Comcast has been claiming for a while to have the fastest internet in America. Verizon had data that suggested that simply wasn't true. So the National Advertising Review Board ruled Comcast had to stop making the false claim.

Someone lied, and there were actually consequences! In 2017, how is this not good news?

Take that, "alternative facts."

Now, if only the media would start covering terror attacks.

There's bound to be great news next week, too. You just have to look a little harder for it these days. But I promise you, it's worth it!

Science

Sustainably good news: Recycling is getting better and this family is showing us how

What if instead of focusing on what isn’t working, we looked at these stories as an invitation to do better?

Via Ridwell

Ryan Metzger and son Owen

There is no shortage of dire news about the state of modern recycling. Most recently, this NPR article shared the jaw-dropping statistic that about 5% of all plastics produced get recycled, meaning the rest of it ends up in landfills. While the underlying concerns here are sound, I worry that the public narrative around recycling has gotten so pessimistic that it will make people give up on it entirely instead of seeing the opportunities to improve it. What if instead of focusing on what isn’t working, we looked at these news stories as an invitation to do better?

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The Prince Charles Cinema/Youtube

Brendan Fraser dressed as Rick O'Connell.

Brendan Fraser might be making the greatest career comeback ever, racking up accolades and award nominations for his dramatic, transformative role in “The Whale." But the OG Fraser fans (the ones who watch “Doom Patrol” solely to hear his voice and proudly pronounce his last name as Fray-zure, for this is the proper pronunciation) have known of his remarkable talent since the 90s, when he embodied the ultimate charming, dashing—and slightly goofball—Hollywood action lead.

Let us not forget his arguably most well known and beloved 90s character—Rick O’Connell from the “Mummy” franchise. Between his quippy one-liners, Indiana Jones-like adventuring skills and fabulous hair, what’s not to like?

During a double feature of “The Mummy” and “The Mummy Returns” in London, moviegoers got the ultimate surprise when who should walk in but Brendan Fraser himself, completely decked out in Rick O’Connell attire. The brown leather jacket. The scarf. Everything.

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Little boy and his mom get surprised with tickets to Eagles game.

In today's world, it's easy to get caught up in all the negative news we're exposed to, but in reality, most good deeds are done away from a camera—just one person helping another without desire for fanfare. And for mom Bryanne McBride and her young son, Mason, that's exactly what they were doing when they got the surprise of a lifetime.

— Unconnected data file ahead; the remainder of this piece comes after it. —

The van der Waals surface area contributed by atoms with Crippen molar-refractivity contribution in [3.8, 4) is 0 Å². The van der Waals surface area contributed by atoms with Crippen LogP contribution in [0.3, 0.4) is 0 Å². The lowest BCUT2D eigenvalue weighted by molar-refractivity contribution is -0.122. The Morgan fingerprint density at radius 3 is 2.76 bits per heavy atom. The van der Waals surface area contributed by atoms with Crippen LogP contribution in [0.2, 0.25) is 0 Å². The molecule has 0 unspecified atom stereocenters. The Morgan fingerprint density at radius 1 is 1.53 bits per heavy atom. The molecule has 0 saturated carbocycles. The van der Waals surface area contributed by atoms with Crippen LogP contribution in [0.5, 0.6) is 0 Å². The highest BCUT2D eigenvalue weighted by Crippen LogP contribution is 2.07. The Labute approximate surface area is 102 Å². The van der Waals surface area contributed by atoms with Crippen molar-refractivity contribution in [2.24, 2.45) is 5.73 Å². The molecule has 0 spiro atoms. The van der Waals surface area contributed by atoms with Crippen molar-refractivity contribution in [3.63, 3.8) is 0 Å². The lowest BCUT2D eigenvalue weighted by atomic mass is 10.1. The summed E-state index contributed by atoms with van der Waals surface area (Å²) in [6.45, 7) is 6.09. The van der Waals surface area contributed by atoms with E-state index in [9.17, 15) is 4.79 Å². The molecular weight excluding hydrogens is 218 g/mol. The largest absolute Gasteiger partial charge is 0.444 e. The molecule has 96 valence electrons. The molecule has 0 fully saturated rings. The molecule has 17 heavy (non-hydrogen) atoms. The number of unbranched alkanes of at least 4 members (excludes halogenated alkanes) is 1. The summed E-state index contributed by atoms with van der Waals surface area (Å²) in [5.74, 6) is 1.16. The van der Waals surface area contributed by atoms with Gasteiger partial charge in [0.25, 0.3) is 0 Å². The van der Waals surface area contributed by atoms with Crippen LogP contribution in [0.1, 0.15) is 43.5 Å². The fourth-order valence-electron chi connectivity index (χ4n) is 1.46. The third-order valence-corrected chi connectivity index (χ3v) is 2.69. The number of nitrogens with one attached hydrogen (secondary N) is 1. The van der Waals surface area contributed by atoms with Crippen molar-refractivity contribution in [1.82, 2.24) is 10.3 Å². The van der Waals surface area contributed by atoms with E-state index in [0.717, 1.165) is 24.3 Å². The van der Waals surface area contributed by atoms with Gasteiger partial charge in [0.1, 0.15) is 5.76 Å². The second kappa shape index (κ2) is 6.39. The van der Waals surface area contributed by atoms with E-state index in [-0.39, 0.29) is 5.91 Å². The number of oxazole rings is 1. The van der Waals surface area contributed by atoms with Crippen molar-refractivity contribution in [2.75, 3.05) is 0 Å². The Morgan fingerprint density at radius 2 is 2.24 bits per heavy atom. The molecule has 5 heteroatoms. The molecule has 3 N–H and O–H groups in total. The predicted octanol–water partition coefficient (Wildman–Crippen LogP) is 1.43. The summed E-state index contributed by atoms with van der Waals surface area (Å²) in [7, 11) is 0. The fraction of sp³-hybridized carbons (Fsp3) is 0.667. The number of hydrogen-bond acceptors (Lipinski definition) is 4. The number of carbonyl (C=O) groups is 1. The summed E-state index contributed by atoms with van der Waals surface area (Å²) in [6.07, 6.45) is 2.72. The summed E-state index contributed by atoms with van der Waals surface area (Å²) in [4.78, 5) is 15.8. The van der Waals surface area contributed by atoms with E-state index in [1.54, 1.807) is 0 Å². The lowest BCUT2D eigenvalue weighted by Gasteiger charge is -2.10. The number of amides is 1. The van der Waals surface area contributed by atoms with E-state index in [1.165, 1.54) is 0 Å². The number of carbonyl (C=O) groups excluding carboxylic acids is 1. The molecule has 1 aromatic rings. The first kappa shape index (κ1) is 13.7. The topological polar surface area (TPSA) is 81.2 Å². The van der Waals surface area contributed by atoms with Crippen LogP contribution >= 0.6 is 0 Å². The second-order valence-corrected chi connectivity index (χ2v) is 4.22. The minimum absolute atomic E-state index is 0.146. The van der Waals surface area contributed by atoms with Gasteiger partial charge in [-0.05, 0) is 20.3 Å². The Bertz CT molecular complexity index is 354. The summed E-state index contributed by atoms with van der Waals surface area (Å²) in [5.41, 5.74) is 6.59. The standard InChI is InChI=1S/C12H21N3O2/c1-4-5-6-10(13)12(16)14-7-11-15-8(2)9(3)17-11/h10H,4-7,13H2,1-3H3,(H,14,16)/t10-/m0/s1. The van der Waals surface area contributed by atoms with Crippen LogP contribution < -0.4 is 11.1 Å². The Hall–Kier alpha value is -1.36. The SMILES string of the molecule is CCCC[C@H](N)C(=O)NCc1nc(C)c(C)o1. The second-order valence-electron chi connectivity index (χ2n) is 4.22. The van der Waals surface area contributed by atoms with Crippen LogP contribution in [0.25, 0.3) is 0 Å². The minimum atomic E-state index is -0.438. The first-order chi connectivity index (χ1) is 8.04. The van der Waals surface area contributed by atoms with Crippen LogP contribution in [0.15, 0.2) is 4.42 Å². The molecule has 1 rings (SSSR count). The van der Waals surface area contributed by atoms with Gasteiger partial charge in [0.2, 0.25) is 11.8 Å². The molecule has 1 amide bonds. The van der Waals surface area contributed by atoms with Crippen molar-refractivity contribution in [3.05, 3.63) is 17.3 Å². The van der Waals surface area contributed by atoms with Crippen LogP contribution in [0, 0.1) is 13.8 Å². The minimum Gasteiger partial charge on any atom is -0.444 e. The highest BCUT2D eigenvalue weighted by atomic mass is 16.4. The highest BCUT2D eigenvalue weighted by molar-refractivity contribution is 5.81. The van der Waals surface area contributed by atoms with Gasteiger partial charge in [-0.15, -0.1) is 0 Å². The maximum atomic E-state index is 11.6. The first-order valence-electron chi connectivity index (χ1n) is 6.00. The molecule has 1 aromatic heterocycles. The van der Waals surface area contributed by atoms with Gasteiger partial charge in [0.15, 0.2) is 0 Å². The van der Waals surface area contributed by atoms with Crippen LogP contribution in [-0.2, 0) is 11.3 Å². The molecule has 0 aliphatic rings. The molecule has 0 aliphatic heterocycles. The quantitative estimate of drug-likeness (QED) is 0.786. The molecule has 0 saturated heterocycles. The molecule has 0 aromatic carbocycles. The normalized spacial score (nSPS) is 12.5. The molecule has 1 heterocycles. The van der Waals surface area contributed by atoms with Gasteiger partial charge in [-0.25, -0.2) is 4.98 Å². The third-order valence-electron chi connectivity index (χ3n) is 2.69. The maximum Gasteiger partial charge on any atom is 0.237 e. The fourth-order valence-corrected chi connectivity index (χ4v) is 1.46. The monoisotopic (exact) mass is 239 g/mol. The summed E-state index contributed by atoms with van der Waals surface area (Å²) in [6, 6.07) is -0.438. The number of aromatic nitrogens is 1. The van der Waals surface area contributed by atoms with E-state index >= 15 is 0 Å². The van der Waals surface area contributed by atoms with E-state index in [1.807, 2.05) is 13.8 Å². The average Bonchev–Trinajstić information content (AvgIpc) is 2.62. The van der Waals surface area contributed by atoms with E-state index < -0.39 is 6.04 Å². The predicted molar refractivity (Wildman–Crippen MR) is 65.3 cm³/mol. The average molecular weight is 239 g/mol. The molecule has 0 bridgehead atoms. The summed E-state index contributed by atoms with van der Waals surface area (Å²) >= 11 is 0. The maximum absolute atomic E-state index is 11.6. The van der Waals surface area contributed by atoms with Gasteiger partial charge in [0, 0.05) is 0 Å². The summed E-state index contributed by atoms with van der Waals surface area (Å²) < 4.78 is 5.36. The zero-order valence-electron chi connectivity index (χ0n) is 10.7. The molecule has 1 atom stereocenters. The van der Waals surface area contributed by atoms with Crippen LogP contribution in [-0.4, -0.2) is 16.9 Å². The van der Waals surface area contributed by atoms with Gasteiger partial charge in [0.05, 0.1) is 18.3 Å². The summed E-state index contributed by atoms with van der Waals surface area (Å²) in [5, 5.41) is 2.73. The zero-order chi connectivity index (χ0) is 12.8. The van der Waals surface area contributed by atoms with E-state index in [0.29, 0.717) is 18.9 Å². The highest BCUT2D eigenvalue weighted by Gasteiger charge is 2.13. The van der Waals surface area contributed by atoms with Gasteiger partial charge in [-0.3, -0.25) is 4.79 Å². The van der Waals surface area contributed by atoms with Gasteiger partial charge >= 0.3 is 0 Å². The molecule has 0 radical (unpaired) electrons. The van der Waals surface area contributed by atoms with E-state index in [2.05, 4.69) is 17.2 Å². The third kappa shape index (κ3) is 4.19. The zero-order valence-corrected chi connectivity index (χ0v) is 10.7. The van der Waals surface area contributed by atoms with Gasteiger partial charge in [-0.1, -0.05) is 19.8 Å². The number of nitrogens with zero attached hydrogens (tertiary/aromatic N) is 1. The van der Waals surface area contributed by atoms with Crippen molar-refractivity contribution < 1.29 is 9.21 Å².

Bryanne was approached by a man in a parking lot asking for a dollar to catch the bus. The entire time, the mom scrounged around in her purse looking for spare change and revealed she felt bad because she thought she had some. Bryanne's desire to help was a simple act of kindness to another human in need without the expectation of something in return.

During the time it took for the unsuspecting mother to dig for loose change, the "stranded" stranger, Zach, introduced himself and asked if the duo were from Philly. Once they said they were from the area, he then inquired if they were Eagles fans...the football team, not the birds. "You ever been to an Eagles game?" Zach asked.

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Education

Woman without an internal monologue explains what it's like inside her head

“She's broken my mind. I don't even understand what I'm not understanding."

PA Struggles/Youtube

An estimated 50-70% of the population doesn't have an internal monologue.

The notion of living without an internal monologue is a fairly new one. Until psychologist Russell Hurlburt’s studies started coming out in the late 90s, it was widely accepted that everyone had a little voice narrating in their head. Now Hurlburt, who has been studying people's "inner experience" for 40 years, estimates that only 30-50% of the population frequently think this way.

So what about the other 50-70%? What exactly goes on inside their heads from day to day?

In a video interview originally posted in 2020, a woman named Kirsten Carlson gave some insight into this question, sharing how not having an inner dialogue affected her reading and writing, her interactions with others and how she navigates mental challenges like anxiety and depression. It was eye-opening and mind-blowing.
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Family

Two couples move in together with their kids to create one big, loving 'polyfamory'

They are using their unique family arrangement to help people better understand polyamory.

The Hartless and Rodgers families post together